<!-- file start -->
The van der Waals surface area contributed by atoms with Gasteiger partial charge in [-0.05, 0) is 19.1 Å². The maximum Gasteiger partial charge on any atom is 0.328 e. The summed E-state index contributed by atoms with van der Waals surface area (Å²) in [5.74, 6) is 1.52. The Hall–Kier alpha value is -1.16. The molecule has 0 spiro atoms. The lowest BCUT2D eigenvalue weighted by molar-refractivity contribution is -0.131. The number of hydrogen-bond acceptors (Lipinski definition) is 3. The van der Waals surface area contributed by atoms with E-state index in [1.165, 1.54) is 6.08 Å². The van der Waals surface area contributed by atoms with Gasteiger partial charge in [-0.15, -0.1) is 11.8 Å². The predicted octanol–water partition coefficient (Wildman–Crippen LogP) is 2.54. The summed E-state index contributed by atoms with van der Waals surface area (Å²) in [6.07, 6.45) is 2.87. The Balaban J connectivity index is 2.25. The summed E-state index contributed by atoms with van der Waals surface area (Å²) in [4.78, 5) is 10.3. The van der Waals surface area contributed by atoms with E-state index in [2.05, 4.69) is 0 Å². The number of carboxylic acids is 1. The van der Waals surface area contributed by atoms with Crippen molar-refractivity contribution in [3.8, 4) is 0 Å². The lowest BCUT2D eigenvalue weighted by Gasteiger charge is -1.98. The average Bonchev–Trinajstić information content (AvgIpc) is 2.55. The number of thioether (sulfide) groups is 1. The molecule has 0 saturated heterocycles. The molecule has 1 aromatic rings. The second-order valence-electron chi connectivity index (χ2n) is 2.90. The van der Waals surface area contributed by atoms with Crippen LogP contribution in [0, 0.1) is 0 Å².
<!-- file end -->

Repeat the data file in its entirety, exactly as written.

The van der Waals surface area contributed by atoms with Gasteiger partial charge in [-0.05, 0) is 19.1 Å². The maximum Gasteiger partial charge on any atom is 0.328 e. The summed E-state index contributed by atoms with van der Waals surface area (Å²) in [5.74, 6) is 1.52. The Hall–Kier alpha value is -1.16. The molecule has 0 spiro atoms. The lowest BCUT2D eigenvalue weighted by molar-refractivity contribution is -0.131. The number of hydrogen-bond acceptors (Lipinski definition) is 3. The van der Waals surface area contributed by atoms with E-state index in [1.165, 1.54) is 6.08 Å². The van der Waals surface area contributed by atoms with Gasteiger partial charge in [-0.15, -0.1) is 11.8 Å². The predicted octanol–water partition coefficient (Wildman–Crippen LogP) is 2.54. The summed E-state index contributed by atoms with van der Waals surface area (Å²) in [6.07, 6.45) is 2.87. The Balaban J connectivity index is 2.25. The summed E-state index contributed by atoms with van der Waals surface area (Å²) in [4.78, 5) is 10.3. The van der Waals surface area contributed by atoms with E-state index in [2.05, 4.69) is 0 Å². The number of carboxylic acids is 1. The van der Waals surface area contributed by atoms with Crippen molar-refractivity contribution in [3.8, 4) is 0 Å². The lowest BCUT2D eigenvalue weighted by Gasteiger charge is -1.98. The average Bonchev–Trinajstić information content (AvgIpc) is 2.55. The number of thioether (sulfide) groups is 1. The molecule has 0 saturated heterocycles. The molecule has 1 aromatic rings. The second-order valence-electron chi connectivity index (χ2n) is 2.90. The van der Waals surface area contributed by atoms with Crippen LogP contribution in [0, 0.1) is 0 Å².